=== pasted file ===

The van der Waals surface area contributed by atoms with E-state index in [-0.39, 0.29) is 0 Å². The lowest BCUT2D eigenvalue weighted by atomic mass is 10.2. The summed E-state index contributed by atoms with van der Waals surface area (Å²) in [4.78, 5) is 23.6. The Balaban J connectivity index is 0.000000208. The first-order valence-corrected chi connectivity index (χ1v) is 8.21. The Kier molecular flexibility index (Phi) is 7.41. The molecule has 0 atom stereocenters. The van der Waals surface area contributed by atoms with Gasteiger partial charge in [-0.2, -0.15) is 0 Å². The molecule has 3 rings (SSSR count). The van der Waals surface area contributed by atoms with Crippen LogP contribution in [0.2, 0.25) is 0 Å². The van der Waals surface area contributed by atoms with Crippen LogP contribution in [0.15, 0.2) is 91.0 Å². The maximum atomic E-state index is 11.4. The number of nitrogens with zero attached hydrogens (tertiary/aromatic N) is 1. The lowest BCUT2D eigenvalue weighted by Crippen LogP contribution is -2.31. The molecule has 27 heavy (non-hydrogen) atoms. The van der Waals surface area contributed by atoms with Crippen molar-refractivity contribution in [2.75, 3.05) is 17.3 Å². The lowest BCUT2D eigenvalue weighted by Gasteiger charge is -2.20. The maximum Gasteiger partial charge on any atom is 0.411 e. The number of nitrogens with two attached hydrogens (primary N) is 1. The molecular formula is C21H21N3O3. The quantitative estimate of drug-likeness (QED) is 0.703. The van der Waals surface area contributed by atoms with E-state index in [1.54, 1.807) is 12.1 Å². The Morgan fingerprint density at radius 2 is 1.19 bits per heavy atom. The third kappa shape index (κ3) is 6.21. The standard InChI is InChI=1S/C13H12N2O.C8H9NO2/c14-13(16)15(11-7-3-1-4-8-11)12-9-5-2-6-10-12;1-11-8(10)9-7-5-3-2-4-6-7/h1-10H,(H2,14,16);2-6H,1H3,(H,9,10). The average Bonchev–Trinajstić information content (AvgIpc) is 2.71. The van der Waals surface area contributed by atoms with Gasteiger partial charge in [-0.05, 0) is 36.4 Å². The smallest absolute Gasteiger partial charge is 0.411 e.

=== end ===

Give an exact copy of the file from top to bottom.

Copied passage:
The van der Waals surface area contributed by atoms with E-state index in [-0.39, 0.29) is 0 Å². The lowest BCUT2D eigenvalue weighted by atomic mass is 10.2. The summed E-state index contributed by atoms with van der Waals surface area (Å²) in [4.78, 5) is 23.6. The Balaban J connectivity index is 0.000000208. The first-order valence-corrected chi connectivity index (χ1v) is 8.21. The Kier molecular flexibility index (Phi) is 7.41. The molecule has 0 atom stereocenters. The van der Waals surface area contributed by atoms with Gasteiger partial charge in [-0.2, -0.15) is 0 Å². The molecule has 3 rings (SSSR count). The van der Waals surface area contributed by atoms with Crippen LogP contribution in [0.2, 0.25) is 0 Å². The van der Waals surface area contributed by atoms with Crippen LogP contribution in [0.15, 0.2) is 91.0 Å². The maximum atomic E-state index is 11.4. The number of nitrogens with zero attached hydrogens (tertiary/aromatic N) is 1. The lowest BCUT2D eigenvalue weighted by Crippen LogP contribution is -2.31. The molecule has 27 heavy (non-hydrogen) atoms. The van der Waals surface area contributed by atoms with Crippen molar-refractivity contribution in [2.75, 3.05) is 17.3 Å². The lowest BCUT2D eigenvalue weighted by Gasteiger charge is -2.20. The maximum Gasteiger partial charge on any atom is 0.411 e. The number of nitrogens with two attached hydrogens (primary N) is 1. The molecular formula is C21H21N3O3. The quantitative estimate of drug-likeness (QED) is 0.703. The van der Waals surface area contributed by atoms with E-state index in [1.54, 1.807) is 12.1 Å². The Morgan fingerprint density at radius 2 is 1.19 bits per heavy atom. The third kappa shape index (κ3) is 6.21. The standard InChI is InChI=1S/C13H12N2O.C8H9NO2/c14-13(16)15(11-7-3-1-4-8-11)12-9-5-2-6-10-12;1-11-8(10)9-7-5-3-2-4-6-7/h1-10H,(H2,14,16);2-6H,1H3,(H,9,10). The average Bonchev–Trinajstić information content (AvgIpc) is 2.71. The van der Waals surface area contributed by atoms with Gasteiger partial charge in [-0.05, 0) is 36.4 Å². The smallest absolute Gasteiger partial charge is 0.411 e.